Chandrayaan-2 India’s second lunar mission has completed 1 year of the orbit of the Moon. All the instruments are performing well and there is adequate fuel to operate all types of operations for more about 7 years informed by ISRO. The orbiter completed more than 4,400 orbits around the Moon.
What is chandrayaan 2?
Chandrayaan 2 is a highly complex mission comprises of orbiter, lander, and a rover to explore the south polar region of the Moon which is not explored by any other space organization. Chandrayaan 2 was lift-off at the time of 2:43 pm on July 22, 2019. The Vikram lander was scheduled for landing on September 7, 48th day of the mission but it was a harsh landing. On September 2 when the lander was descending towards the surface of the moon, at the altitude of 2.1 Km communication from the lander to the ground station was lost.
The orbiter camera is the highest resolution camera in any lunar mission so far and will provide high-resolution images that are immensely useful for the global scientific community. ISRO Chandrayaan-2 has several science payloads to expand the lunar scientific knowledge through the detailed study of topography, seismography, mineral identification and distribution, surface chemical composition, thermo-physical characteristics of topsoil and composition of the tenuous lunar atmosphere, leading to a new understanding of the origin and evolution of the Moon.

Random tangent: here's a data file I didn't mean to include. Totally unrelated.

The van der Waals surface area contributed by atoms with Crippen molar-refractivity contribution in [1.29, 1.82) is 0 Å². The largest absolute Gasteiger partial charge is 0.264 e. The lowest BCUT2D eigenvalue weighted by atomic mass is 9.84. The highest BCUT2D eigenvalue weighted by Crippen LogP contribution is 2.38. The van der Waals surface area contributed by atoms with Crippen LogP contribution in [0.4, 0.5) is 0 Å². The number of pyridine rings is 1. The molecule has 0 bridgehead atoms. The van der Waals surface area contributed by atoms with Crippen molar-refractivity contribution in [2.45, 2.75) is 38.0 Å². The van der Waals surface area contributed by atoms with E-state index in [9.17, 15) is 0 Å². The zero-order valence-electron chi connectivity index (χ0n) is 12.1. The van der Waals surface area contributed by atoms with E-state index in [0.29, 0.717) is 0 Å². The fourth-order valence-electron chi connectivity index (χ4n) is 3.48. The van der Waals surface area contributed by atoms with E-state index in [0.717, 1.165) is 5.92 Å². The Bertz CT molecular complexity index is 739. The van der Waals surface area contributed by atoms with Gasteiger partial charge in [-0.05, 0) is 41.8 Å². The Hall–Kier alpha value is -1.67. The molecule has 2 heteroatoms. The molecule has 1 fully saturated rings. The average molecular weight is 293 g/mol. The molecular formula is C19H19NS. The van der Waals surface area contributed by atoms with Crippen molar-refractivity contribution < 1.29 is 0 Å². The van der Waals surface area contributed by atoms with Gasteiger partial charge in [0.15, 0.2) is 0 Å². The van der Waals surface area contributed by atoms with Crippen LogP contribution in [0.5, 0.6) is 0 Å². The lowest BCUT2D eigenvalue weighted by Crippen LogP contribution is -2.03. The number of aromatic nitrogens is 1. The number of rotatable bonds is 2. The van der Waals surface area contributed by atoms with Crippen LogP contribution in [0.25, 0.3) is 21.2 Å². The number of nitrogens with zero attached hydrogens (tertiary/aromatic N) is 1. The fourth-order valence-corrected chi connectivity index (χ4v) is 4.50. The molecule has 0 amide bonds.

To honor Dr. Vikram Ambalal Sarabhai, the Father of the Indian Space Program, one of the craters in Moon captured by the Chandrayaan-2 has been named after him. On the completion of his birth centenary on August 12, Indian Space Research Organisation (ISRO) said in a statement that the crater on Mare Serenitatis in the northeast quadrant of the Moon has been named ‘Sarabhai Crater’ to pay tribute to the scientist.
The Indian Space Research Organisation (ISRO) said that “The orbiter is being maintained in 100 +/- 25 km polar orbit with periodic orbit maintenance (OM) maneuvers. So far, 17 OMs are carried out since achieving a 100 km lunar orbit on September 24, 2019. There is adequate onboard fuel to remain operational for about seven years. The anticipated long life of this orbiter can contribute much to the current resurgence of interest among the global scientific community for a sustained presence on the Moon”.
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